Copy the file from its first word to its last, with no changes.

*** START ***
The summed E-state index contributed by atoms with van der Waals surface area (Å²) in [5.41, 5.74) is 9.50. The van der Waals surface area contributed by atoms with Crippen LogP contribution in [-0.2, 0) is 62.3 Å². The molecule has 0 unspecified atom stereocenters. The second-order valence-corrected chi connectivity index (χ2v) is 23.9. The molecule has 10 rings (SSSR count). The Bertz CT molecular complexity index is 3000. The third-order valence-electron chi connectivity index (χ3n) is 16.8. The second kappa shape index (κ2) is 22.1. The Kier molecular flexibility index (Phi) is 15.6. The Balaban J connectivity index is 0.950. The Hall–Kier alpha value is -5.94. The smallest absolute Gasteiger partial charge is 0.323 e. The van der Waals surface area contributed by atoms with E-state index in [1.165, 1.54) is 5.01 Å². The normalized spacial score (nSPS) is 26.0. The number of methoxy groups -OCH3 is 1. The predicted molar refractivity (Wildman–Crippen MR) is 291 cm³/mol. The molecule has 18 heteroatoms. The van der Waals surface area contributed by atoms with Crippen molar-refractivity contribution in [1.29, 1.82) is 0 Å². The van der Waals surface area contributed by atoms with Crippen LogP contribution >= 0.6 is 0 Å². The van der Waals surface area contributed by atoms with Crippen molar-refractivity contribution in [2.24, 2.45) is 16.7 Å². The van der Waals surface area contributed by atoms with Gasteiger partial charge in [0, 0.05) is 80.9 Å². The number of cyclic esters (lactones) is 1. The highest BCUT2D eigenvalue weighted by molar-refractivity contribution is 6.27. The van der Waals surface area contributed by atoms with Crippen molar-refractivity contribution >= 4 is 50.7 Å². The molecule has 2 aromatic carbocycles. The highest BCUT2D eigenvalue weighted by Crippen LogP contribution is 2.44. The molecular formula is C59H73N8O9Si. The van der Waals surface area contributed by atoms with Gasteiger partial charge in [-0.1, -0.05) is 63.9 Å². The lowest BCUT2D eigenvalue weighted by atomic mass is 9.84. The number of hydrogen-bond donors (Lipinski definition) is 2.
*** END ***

The summed E-state index contributed by atoms with van der Waals surface area (Å²) in [5.41, 5.74) is 9.50. The van der Waals surface area contributed by atoms with Crippen LogP contribution in [-0.2, 0) is 62.3 Å². The molecule has 0 unspecified atom stereocenters. The second-order valence-corrected chi connectivity index (χ2v) is 23.9. The molecule has 10 rings (SSSR count). The Bertz CT molecular complexity index is 3000. The third-order valence-electron chi connectivity index (χ3n) is 16.8. The second kappa shape index (κ2) is 22.1. The Kier molecular flexibility index (Phi) is 15.6. The Balaban J connectivity index is 0.950. The Hall–Kier alpha value is -5.94. The smallest absolute Gasteiger partial charge is 0.323 e. The van der Waals surface area contributed by atoms with E-state index in [1.165, 1.54) is 5.01 Å². The normalized spacial score (nSPS) is 26.0. The number of methoxy groups -OCH3 is 1. The predicted molar refractivity (Wildman–Crippen MR) is 291 cm³/mol. The molecule has 18 heteroatoms. The van der Waals surface area contributed by atoms with Crippen molar-refractivity contribution in [1.29, 1.82) is 0 Å². The van der Waals surface area contributed by atoms with Crippen LogP contribution >= 0.6 is 0 Å². The van der Waals surface area contributed by atoms with Crippen molar-refractivity contribution in [2.24, 2.45) is 16.7 Å². The van der Waals surface area contributed by atoms with Gasteiger partial charge in [0, 0.05) is 80.9 Å². The number of cyclic esters (lactones) is 1. The highest BCUT2D eigenvalue weighted by molar-refractivity contribution is 6.27. The van der Waals surface area contributed by atoms with Crippen molar-refractivity contribution >= 4 is 50.7 Å². The molecule has 2 aromatic carbocycles. The highest BCUT2D eigenvalue weighted by Crippen LogP contribution is 2.44. The molecular formula is C59H73N8O9Si. The van der Waals surface area contributed by atoms with Gasteiger partial charge in [-0.1, -0.05) is 63.9 Å². The lowest BCUT2D eigenvalue weighted by atomic mass is 9.84. The number of hydrogen-bond donors (Lipinski definition) is 2.